The United States Constitution

A forum for discussing the meaning of the United States Constitution for our political process.

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Location: Middleton, Massachusetts, United States

I am concerned about the direction of the United States economy and politics, and about our declining influence in the world. I feel we are losing our moral and ethical bearings.

Thursday, August 10, 2006

The Federalist Papers Podcast

I just came across an extraordinary podcast, to which I urge all of you to listen. It's a podcast of The Federalist Papers. Here's the introduction, from their site:

The Federalist Papers are a series of 85 essays written between October 1787 and May 1788. They were composed by three different authors: Alexander Hamilton, John Jay and James Madison, all under the single anonymous pseudonym 'Publius'. Initially published in three New York newspapers, they subsequently appeared in newspapers across the fledgling nation. In these papers, Publius argues for implementation of the United States Constitution, which had been sent to the states for ratification in the Fall of 1787. Today, these essays serve as a primary source for the interpretation of the Constitution. In our time, as we engage in efforts to spread democracy and liberty, and to maintain them here at home, it is worthwhile to remember the original impulses and philosophies that produced the United States government.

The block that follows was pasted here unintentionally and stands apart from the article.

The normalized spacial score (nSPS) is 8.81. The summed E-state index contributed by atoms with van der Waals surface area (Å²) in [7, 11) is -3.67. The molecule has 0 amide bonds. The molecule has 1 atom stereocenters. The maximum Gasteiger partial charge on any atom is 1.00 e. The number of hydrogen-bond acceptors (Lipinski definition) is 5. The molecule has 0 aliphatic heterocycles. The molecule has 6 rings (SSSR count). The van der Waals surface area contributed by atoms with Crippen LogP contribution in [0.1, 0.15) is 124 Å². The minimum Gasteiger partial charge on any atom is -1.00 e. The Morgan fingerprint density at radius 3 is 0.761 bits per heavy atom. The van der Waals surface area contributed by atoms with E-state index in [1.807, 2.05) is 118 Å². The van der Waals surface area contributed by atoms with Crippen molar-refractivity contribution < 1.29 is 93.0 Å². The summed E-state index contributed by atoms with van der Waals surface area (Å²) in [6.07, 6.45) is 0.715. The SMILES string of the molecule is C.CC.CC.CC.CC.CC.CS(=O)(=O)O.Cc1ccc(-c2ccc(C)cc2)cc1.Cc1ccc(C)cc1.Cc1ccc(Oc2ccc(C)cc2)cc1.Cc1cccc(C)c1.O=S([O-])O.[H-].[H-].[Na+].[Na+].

The project started in May, with 2 episodes per week, each episode dedicated to a specific paper. The first 17 papers have been published, as of today (August 9, 2006). Just as an example, Listen to Federalist 1.

You can subscribe to The Federalist Papers Podcast by following this link. also publishes other audio (including audio of the US Constitution).

For additional background, see the Wikipedia article on the Federalist papers, as well as the Wikipedia article on the anti-Federalist papers. (There are always two sides to the story.)


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